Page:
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Trinidad and Tobago's inflation rate climbs to 5.6%, demand for US dollars rise

Sales of foreign exchange is outstripping purchases in Trinidad and Tobago, according to the Central Bank of T&T's Monetary Policy Announcement (MPA) released today at 4 pm. The Central Bank said it had to sell extra dollars "to support the market."

The MPA said: "The domestic foreign exchange market has experienced some tightness since December 2013 due to higher seasonal demand and unexpected lower levels of foreign exchange conversions from the energy sector. Sales of foreign exchange to the public by authorized dealers amounted to about US$1,112.7 million in December 2013 - January 30, 2014, which outstripped purchases of US$823.6 million mainly from the energy sector."

To support the market, the Central Bank said it "sold US$40 million to authorized dealers in December 2013 and another US$160 million in January 2014."


According to the latest available data from the Central Statistical Office (CSO), the MPA said there was "an up-tick in headline inflation" in December 2013. On a year-on-year basis, headline inflation accelerated to 5.6 per cent in December 2013, from 4.4 per cent in November 2013. The month with the lowest inflation last year was October with 2.7 per cent.

Core inflation remained unchanged at 2.0 per cent (year-on-year) in December 2013. For 2013, as a whole, core inflation was well contained, ranging between 1.9 to 3.1 per cent. "Meanwhile, there was an increase in food prices towards the end of the year, with food inflation accelerating to 10.2 per cent compared with 7.3 per cent in November 2013 and 3.7 per cent in October 2013," the Central Bank said.

"In the coming months, if the oil-spills that occurred in the south-western peninsula worsen the longer-term declining trend in the surrounding fish stocks, this may lead to some up-tick in fish prices and place upward pressure on food inflation," the Central Bank said.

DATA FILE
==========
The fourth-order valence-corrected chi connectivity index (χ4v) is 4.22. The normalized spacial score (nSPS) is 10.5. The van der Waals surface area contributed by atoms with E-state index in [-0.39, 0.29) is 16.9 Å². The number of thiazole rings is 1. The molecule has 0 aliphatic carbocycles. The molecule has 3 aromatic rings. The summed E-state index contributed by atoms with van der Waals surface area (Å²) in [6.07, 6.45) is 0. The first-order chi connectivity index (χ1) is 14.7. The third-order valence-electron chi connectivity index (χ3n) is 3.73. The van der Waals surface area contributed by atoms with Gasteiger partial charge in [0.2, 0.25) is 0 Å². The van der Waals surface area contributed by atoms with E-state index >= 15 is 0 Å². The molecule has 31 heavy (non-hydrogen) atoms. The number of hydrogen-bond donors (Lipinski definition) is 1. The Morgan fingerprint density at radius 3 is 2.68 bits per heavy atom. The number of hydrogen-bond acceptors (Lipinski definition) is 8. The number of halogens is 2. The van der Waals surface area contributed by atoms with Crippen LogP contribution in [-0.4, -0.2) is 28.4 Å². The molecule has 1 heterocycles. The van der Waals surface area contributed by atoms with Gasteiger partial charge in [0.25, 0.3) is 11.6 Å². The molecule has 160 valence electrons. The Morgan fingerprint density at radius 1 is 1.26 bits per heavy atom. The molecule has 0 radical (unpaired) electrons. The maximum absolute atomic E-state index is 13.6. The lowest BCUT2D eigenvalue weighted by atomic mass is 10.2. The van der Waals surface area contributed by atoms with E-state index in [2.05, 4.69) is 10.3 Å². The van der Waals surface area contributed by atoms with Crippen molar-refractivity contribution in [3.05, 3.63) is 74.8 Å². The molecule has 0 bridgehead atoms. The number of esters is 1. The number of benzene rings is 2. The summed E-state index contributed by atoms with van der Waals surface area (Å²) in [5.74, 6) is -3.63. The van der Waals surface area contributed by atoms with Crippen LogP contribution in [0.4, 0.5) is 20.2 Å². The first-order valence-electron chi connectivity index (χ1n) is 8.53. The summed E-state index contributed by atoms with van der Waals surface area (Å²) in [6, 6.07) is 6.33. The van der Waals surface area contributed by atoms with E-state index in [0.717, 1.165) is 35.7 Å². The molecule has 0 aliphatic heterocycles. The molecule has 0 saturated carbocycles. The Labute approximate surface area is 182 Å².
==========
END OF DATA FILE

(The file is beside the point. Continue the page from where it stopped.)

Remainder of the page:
Liquidity levels in the banking system, while still relatively high, have fallen over the last few months, the Central Bank said.

Commercial banks' "excess reserves," as liquidity is known in T&T, fell to a daily average of $6.4 billion over the period January 2 to 24, 2014, from a daily average of $7.1 billion in December 2013, and a record daily average of $8.4 billion in September 2013.

During the first three weeks of January 2014, there was a small net domestic fiscal injection of approximately $75 million compared with an injection of $739 million in December 2013, the Central Bank said. This means government expenditure fell from December 2013 to January 2014. A fiscal injection is an increase of expenditure into the circular flow. It normally includes government spending, exports, and investments.

The Central Bank said it rolled over a $1.5 billion special deposit that became due in December 2013. Central Bank’s open market operations and sales of foreign exchange to authorized dealers helped to remove some of the excess liquidity from the financial system, the Central Bank said.

"Given the recently approved increase in the borrowing limits under the Treasury Bills (T-bills) and Treasury Notes (T-notes) Acts, the Central Bank will be intensifying its liquidity management operations in the coming months," the bank said.

The government raised how much the country can borrow through T-bills and T-notes through an act of parliament on November 22, 2013. The limit on T-bills rose from $15 billion to $30 billion. The limit on T-notes rose from $5 billion to $15 billion. On November 28 in the Guardian, Central Bank Governor Jwala Rambarran had said the increase was necessary because the limits had been maxed out.